Cancer treatments are well known to adversely affect male fertility. Reduction of sperm output arises from the cytotoxic effects of chemo-or radiotherapy upon the spermatogenic epithelium. However, even if the epithelium survives there is a hazard to reproduction as the transgenerational in expression and present with effects ranging from “infertility to miscarriage and there is an association with infertility and reproductive performance. Optimal sperm chromatin packaging seems necessary for full expression of the male fertility potential. SCSA emerges as predictors of the probability to conceive and carry the pregnancy to viability The most important component of the SCSA is the DNA Fragmentation Index (DFI). Values of <15% are almost always suggestive of normal fertility. Fifteen to thirty percent (15-30%) represents a transitional value but >30% is accompanied by a significant increase in male infertility.

The improvement seen in sperm motility after sperm separation and Percol processing is not associated with a similar improvement in sperm DNA integrity (SCSA) assay results). These data suggest that sperm processing techniques will not minimize sperm DNA damage and the potential transmission of genetic mutations in assisted reproductive cycles.

It is important to add that most current data available on the significance of  abnormal SCSA results in infertile couples seeking treatment has emanated from non-IVF pregnancies. Available data suggests the following:

The viable IVF pregnancy rate (and thus presumably also the birth rate) could be as much as 2 times lower in women under 35yrs of age, whose husbands have abnormal SCSA assays, with a DNA Fragmentation Index (DFI) of >30%. Results become progressively worse with advancing maternal age such that at 35 yrs+, the viable pregnancy rate could be as much as 3-4 times lower.

Although it is possible for abnormal SCSA results to sometimes spontaneously revert back to normal, this probably occurs quite infrequently.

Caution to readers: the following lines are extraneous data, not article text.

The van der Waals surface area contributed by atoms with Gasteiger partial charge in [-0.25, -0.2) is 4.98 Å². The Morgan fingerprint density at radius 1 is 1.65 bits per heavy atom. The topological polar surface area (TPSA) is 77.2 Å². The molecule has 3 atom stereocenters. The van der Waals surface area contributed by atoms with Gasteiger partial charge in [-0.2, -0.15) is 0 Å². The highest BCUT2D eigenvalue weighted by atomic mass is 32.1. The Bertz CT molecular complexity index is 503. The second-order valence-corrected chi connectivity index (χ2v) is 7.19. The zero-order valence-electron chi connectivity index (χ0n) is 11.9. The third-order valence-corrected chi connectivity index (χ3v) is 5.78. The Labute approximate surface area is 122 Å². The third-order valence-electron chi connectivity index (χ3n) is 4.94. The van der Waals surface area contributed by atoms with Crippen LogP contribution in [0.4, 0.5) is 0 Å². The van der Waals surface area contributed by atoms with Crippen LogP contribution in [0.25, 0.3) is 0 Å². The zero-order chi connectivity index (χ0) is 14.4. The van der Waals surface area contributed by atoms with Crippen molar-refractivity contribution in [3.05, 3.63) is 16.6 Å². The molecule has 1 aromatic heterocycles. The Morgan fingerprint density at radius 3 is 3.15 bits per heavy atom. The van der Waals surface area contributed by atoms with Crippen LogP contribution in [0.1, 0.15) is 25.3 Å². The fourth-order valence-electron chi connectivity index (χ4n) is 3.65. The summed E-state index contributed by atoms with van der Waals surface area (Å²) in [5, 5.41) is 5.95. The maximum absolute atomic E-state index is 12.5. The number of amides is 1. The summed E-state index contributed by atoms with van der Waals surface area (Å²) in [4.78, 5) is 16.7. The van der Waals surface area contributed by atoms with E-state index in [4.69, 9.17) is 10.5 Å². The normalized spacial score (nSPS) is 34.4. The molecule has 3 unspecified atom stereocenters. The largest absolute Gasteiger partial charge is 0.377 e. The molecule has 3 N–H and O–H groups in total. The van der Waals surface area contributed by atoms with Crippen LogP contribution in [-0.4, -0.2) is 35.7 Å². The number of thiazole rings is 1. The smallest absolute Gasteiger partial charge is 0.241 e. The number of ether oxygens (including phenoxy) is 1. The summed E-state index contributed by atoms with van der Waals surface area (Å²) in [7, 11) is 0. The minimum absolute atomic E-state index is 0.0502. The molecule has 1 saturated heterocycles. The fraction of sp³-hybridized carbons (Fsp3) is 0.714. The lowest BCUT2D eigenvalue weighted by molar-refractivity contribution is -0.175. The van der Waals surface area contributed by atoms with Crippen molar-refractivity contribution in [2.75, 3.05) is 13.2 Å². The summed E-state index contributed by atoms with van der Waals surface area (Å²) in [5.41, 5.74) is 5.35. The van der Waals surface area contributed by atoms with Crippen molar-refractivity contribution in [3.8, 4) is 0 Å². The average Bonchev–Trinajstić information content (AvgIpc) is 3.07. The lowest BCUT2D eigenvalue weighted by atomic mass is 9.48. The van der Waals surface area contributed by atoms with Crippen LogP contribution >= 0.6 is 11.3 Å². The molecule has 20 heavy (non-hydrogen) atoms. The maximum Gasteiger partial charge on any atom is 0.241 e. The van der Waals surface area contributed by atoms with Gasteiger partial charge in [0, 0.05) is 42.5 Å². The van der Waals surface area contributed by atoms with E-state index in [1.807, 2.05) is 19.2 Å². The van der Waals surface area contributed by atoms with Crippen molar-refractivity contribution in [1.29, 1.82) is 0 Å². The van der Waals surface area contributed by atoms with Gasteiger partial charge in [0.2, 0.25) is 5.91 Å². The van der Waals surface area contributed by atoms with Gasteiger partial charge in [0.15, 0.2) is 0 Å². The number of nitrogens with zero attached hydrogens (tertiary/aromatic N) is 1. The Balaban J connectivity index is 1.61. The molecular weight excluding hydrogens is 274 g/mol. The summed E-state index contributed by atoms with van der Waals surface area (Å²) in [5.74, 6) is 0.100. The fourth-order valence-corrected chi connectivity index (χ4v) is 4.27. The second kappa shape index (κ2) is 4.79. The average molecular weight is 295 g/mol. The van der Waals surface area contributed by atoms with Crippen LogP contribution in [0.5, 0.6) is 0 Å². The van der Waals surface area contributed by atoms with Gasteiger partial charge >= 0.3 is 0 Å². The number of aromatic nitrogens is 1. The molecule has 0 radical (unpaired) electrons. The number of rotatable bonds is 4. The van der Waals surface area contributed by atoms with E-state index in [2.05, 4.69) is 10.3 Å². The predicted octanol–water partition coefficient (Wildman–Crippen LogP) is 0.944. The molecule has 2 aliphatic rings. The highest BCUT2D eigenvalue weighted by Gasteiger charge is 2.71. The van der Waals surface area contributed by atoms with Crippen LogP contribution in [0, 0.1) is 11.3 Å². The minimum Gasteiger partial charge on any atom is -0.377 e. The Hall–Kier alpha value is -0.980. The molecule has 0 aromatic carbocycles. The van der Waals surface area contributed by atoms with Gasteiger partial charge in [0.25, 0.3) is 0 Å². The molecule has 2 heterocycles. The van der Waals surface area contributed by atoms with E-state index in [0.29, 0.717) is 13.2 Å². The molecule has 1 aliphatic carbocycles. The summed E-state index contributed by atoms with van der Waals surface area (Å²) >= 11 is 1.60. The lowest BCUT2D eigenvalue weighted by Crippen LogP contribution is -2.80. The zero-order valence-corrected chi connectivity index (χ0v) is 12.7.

Although abnormal SCSA results are detected in men with apparently normal semen analyses, abnormal results are more commonly seen in cases of men who have abnormal sperm parameters (abnormal sperm count, motility and/or morphology)

Antisperm antibodies:

Sperm antibodies occur in about 7% of infertile women and are even more common in men, especially those who have previously undergone reproductive surgery such as vasectomy or vasectomy reversal. In fact, when vasectomy was performed more than ten years prior was, more than was >70% of such men will have high concentrations of sperm antibodies representing a severe form of male infertility. Autoimmunity to sperm does not invariably preclude spontaneous pregnancy conception. Rather, the effects are graduated; i.e., the larger the immunologic response, the less likely it is that a pregnancy will occur.

Like any other kind of antibody manufactured by the body, sperm antibodies are formed in response to antigens. These antigens are proteins, which appear on the outer sperm membranes as the young sperm cells, develop within the male testes. Antigens can only stimulate antibody production when they come in contact with components of the blood. Under normal conditions, blood and sperm do not mix. Direct contact between the two is prevented by a cellular structure in the testes called the blood/testis barrier. This barrier is formed by Sertoli cells, which abut very closely against each other, forming tight junctions that separate the developing sperm cells from the blood and prevent immunologic stimulation. However, the blood/testis barrier can be broken by physical or chemical injury or by infection. When this barrier is breached, sperm antigens escape from their immunologically protected environment and come in direct contact with blood elements that launch an immunologic attack.

In the female’s body, deposited sperm are regarded as foreign invader cells and as such would normally be targeted for attack and destruction by circulating antibodies. Yet sperm, which are immunologic aliens to the woman, do not usually cause an antibody response. Although usually exposed to billions of sperm during her lifetime, few women develop sperm antibodies. Why this is so is not well understood. It is known that the cellular construction of the vagina provides a physical barricade somewhat similar to the blood: testis barrier in the male. Here, too, physical damage or infection will increase the likelihood of sperm and blood mixing and subsequent antibody production.

Once sperm and blood come in contact, whether in the male or female, specific antibodies are produced against them by specialized blood cells called T- and B-lymphocytes. The three main types of sperm antibodies produced are Immunoglobulin G (IgG), Immunoglobulin A (IgA) and Immunoglobulin M (IgM). These antibodies bind to the proteins (antigens) on the sperm head, mid piece or tail. The antibodies formed may be of the circulatory type (in the blood serum) or secretory type (in the tissue). This is important because high levels of antibodies in the blood do not always antibodies will find their way to the semen where they can affect the sperm. For example, the concentration of IgG is much lower in secretions of the reproductive tract that it is in the blood. Conversely, the local level of IgA is higher in the reproductive secretions than in the blood. This is an important point, which we will return to later.